Tuesday, July 14, 2009

2003 Revisited, Part 1

A couple of weeks ago, I interviewed Brian McGannon for the Royal Reflections podcast. Give it a listen if you haven’t had a chance. We had a great time discussing Royals’ baseball. I was especially impressed by McGannon’s recall of the 2003 season. That prompted a discussion afterward and what you are about to read is the result. We thought Royals’ fans could use a break by going back to a season not all that long ago in which following this team was fun to watch.

Over the next three days, I’ll be running a guest post from McGannon about the 2003 season. I hope you enjoy it. Check out McGannon’s new blog, Royals Kingdom, when you get a chance.

by Brian McGannon

Boy, I remember it like yesterday. It was magic. Sure the team only won 83 games, but it was the last time the Royals even had a shot at the playoffs. The K was electric every night. The offense scored runs at will and no one saw it coming . . .


The 2002 season ended on a sour note. A once proud franchise had limped into the new millennium and hadn't contended in the post-strike era. Gone were fan favorites like Jermaine Dye, Johnny Damon, and Paul Byrd. The one bright spot in 2002 was a nine game winning streak that happened in late June that put the team less than 10 games back of the division leader. The team then went 32-58 to finish the season and lost 100 games for the first time in Kansas City Royals history.

In the offseason, rumors started circulating around the town that young superstar Carlos Beltran would be traded, and morale for the upcoming season was slipping, but manager Tony Pena never let that happen. From the beginning of Spring Training, Pena instilled a belief in his players that the '03 squad was as good as anyone in baseball. Hope sprung eternal for the ballclub in Arizona, but back in KC, optimism was coming up short.

The Royals were picked to finish either 4th or last by many publications and were more than likely on the verge of another 100 loss season. No major moves had been made to bolster the pitching staff that allowed nearly 850 runs and Carlos Beltran remained unsigned to a long term contract. Mike Sweeney, two years removed from setting the club record in RBIs with 144, had started to break down late in the season with back problems and a broken wrist. Fan favorite and Royals’ Pitcher of the Year Paul Byrd was not re-signed and the Byrd’s Nest was empty after just one 17 win season in KC. Fans were calling for GM Allard Baird’s head.

But if one thing was for sure, Kauffman Stadium would be sold out on Opening Day.

Every Team is in First on Opening Day

The fifth largest crowd in Kauffman Stadium history was on hand to watch the Royals defeat the White Sox to open the Royals’ 34th season of baseball. The 40,302 fans got to see Runelvys Hernandez pitch a six inning masterpiece, striking out five and walking just one. Mike MacDougal recorded the save and the Royals were off and running.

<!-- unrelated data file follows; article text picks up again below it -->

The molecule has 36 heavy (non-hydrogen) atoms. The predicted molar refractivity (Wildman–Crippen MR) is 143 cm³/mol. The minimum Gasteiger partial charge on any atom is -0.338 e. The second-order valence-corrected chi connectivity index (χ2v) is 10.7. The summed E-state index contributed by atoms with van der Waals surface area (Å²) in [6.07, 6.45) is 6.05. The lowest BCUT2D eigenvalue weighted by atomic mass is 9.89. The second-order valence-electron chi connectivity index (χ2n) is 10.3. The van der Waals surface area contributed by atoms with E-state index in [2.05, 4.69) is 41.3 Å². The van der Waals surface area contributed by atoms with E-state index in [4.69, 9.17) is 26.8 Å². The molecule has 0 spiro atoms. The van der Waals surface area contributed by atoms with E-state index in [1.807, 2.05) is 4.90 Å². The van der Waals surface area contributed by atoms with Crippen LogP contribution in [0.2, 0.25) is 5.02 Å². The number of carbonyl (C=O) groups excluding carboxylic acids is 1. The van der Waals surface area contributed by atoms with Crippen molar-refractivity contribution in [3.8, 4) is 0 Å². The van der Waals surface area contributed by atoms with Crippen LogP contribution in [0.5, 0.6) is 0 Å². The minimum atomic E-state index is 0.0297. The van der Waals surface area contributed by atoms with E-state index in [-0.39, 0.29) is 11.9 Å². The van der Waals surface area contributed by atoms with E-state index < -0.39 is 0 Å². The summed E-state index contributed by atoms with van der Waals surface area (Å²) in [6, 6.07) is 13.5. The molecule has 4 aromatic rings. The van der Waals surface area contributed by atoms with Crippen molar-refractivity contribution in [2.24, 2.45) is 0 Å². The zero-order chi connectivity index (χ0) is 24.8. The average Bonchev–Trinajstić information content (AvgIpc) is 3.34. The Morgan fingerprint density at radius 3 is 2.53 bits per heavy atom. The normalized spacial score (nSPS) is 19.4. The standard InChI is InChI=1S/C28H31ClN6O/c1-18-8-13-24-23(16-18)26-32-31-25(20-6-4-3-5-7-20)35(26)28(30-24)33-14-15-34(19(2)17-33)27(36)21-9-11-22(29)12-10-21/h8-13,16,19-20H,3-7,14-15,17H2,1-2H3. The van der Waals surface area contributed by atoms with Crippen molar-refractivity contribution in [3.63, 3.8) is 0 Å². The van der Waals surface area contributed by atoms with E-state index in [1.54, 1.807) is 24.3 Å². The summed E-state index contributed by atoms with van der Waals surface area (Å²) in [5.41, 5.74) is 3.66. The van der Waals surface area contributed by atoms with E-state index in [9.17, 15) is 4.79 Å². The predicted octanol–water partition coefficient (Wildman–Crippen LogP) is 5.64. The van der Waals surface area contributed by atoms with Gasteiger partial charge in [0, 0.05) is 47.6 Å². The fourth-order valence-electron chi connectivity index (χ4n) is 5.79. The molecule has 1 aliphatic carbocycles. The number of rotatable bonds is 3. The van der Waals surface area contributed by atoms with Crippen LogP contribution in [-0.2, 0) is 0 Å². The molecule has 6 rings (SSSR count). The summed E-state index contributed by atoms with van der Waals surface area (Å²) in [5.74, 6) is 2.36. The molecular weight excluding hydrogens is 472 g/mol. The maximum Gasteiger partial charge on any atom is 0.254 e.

The Royals lost just one of the next ten games and found themselves 4.5 games up in the AL Central on April 15 with a record of 11-1.

The Royals returned home for a five game home stand in late April to host the Tigers and Twins. The crowning moment of the 2003 season occurred during the Friday night match up against the Tigers.

The Tigers jumped out to a 2-0 lead in the third inning when Bobby Higginson hit a homer to center off Darrel May. Craig Monroe added a run later scoring Gene Kingsale. Detroit added one more in the top of the fourth inning, but the Royals stormed back to tie the game with RBI singles in three seperate innings from Sweeney, Ken Harvey, and Raul Ibanez. The game remained tied through the ninth and went into extra innings. D.J. Carrasco came on in relief to pitch a scoreless eleventh inning. The Royals had the bottom of the order coming up, and a soon to be well-known Ken Harvey was scheduled to lead off the eleventh inning.

Ken Harvey was a little known product from the University of Nebraska. A fifth round pick in 1999, Harvey quickly ascended through the Royals’ farm system batting .350 at Single-A Wilmington and AA Wichita in 2001, and .277 in AAA Omaha in 2002. At the beginning of the 2003 season, the Royals decided to move RF Michael Tucker into the role of fourth outfielder and put former DH Raul Ibanez in right field. Ken Harvey was the most likely solution to fill in at the position, and was slotted into the DH or 1B position on most days.

Ken Harvey was relatively unproven at the big league level and after a rough year in AAA Omaha, many were questioning if he was the solution at DH. After falling behind 0-2, Harvey managed to fight off an 0-2 slider from Matt Anderson. The next pitch was low and inside, yet somehow Harvey managed to put a swing on it and crush the ball to left field. A sellout crowd of just under 39,000 rose to its feet and watched the ball land 20 rows up in the old general admission section. Ken rounded the bases, pumping his fists in jubilation as the capacity crowd went into a frenzy. The win catapulted the Royals to a 12-3 record, while sinking the Tigers even lower to 1-14. Tony Pena was at the center of the celebration wrapping his arms around Harvey. As the team left the field, Pena said possibly the two most famous words in this decade of Royals baseball: “We believe, man! We believe!”

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